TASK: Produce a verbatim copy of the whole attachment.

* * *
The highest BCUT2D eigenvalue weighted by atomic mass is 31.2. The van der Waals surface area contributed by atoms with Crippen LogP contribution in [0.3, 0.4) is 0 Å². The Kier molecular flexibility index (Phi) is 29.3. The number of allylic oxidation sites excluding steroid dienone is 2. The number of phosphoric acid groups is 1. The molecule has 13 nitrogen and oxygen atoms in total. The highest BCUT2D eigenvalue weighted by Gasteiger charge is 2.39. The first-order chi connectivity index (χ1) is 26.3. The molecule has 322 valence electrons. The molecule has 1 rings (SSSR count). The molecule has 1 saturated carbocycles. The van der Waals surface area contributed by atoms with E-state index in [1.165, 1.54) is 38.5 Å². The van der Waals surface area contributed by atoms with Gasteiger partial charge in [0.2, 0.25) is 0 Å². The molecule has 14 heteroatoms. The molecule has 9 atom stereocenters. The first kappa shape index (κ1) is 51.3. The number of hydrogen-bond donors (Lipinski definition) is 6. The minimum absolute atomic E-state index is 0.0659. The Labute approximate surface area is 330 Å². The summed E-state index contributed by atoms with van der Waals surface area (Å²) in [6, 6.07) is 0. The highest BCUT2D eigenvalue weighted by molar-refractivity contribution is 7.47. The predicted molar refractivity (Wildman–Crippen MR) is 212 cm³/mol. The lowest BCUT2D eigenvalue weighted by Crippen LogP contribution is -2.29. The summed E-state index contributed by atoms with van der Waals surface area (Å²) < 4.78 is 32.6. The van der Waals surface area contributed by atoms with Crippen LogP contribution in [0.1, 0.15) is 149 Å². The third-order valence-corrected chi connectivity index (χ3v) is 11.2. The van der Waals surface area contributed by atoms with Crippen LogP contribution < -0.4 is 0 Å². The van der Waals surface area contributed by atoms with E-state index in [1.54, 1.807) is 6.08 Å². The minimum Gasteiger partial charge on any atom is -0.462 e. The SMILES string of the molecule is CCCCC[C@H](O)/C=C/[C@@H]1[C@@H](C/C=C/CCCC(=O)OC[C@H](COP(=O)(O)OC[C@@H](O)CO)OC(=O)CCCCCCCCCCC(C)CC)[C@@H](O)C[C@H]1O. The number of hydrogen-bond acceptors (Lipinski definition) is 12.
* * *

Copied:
The highest BCUT2D eigenvalue weighted by atomic mass is 31.2. The van der Waals surface area contributed by atoms with Crippen LogP contribution in [0.3, 0.4) is 0 Å². The Kier molecular flexibility index (Phi) is 29.3. The number of allylic oxidation sites excluding steroid dienone is 2. The number of phosphoric acid groups is 1. The molecule has 13 nitrogen and oxygen atoms in total. The highest BCUT2D eigenvalue weighted by Gasteiger charge is 2.39. The first-order chi connectivity index (χ1) is 26.3. The molecule has 322 valence electrons. The molecule has 1 rings (SSSR count). The molecule has 1 saturated carbocycles. The van der Waals surface area contributed by atoms with E-state index in [1.165, 1.54) is 38.5 Å². The van der Waals surface area contributed by atoms with Gasteiger partial charge in [0.2, 0.25) is 0 Å². The molecule has 14 heteroatoms. The molecule has 9 atom stereocenters. The first kappa shape index (κ1) is 51.3. The number of hydrogen-bond donors (Lipinski definition) is 6. The minimum absolute atomic E-state index is 0.0659. The Labute approximate surface area is 330 Å². The summed E-state index contributed by atoms with van der Waals surface area (Å²) in [6, 6.07) is 0. The highest BCUT2D eigenvalue weighted by molar-refractivity contribution is 7.47. The predicted molar refractivity (Wildman–Crippen MR) is 212 cm³/mol. The lowest BCUT2D eigenvalue weighted by Crippen LogP contribution is -2.29. The summed E-state index contributed by atoms with van der Waals surface area (Å²) < 4.78 is 32.6. The van der Waals surface area contributed by atoms with Crippen LogP contribution in [0.1, 0.15) is 149 Å². The third-order valence-corrected chi connectivity index (χ3v) is 11.2. The van der Waals surface area contributed by atoms with Crippen LogP contribution < -0.4 is 0 Å². The van der Waals surface area contributed by atoms with E-state index in [1.54, 1.807) is 6.08 Å². The minimum Gasteiger partial charge on any atom is -0.462 e. The SMILES string of the molecule is CCCCC[C@H](O)/C=C/[C@@H]1[C@@H](C/C=C/CCCC(=O)OC[C@H](COP(=O)(O)OC[C@@H](O)CO)OC(=O)CCCCCCCCCCC(C)CC)[C@@H](O)C[C@H]1O. The number of hydrogen-bond acceptors (Lipinski definition) is 12.